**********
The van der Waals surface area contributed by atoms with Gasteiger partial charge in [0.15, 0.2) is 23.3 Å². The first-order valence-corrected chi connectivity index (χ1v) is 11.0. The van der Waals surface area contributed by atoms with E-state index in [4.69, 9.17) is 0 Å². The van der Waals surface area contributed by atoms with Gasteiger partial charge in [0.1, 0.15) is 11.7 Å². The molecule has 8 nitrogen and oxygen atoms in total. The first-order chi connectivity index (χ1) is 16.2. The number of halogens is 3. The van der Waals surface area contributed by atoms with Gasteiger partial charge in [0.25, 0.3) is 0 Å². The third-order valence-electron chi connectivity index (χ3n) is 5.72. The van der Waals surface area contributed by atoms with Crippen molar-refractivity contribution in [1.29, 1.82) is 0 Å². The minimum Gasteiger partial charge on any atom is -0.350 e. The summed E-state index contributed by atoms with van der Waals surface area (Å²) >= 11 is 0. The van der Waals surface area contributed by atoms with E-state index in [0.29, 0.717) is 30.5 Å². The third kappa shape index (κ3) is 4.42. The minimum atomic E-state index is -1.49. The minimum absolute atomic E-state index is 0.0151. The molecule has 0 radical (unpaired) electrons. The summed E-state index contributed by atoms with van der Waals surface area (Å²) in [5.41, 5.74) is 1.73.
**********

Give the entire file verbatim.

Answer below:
The van der Waals surface area contributed by atoms with Gasteiger partial charge in [0.15, 0.2) is 23.3 Å². The first-order valence-corrected chi connectivity index (χ1v) is 11.0. The van der Waals surface area contributed by atoms with E-state index in [4.69, 9.17) is 0 Å². The van der Waals surface area contributed by atoms with Gasteiger partial charge in [0.1, 0.15) is 11.7 Å². The molecule has 8 nitrogen and oxygen atoms in total. The first-order chi connectivity index (χ1) is 16.2. The number of halogens is 3. The van der Waals surface area contributed by atoms with Gasteiger partial charge in [0.25, 0.3) is 0 Å². The third-order valence-electron chi connectivity index (χ3n) is 5.72. The van der Waals surface area contributed by atoms with Crippen molar-refractivity contribution in [1.29, 1.82) is 0 Å². The minimum Gasteiger partial charge on any atom is -0.350 e. The summed E-state index contributed by atoms with van der Waals surface area (Å²) >= 11 is 0. The van der Waals surface area contributed by atoms with E-state index in [0.29, 0.717) is 30.5 Å². The third kappa shape index (κ3) is 4.42. The minimum atomic E-state index is -1.49. The minimum absolute atomic E-state index is 0.0151. The molecule has 0 radical (unpaired) electrons. The summed E-state index contributed by atoms with van der Waals surface area (Å²) in [5.41, 5.74) is 1.73.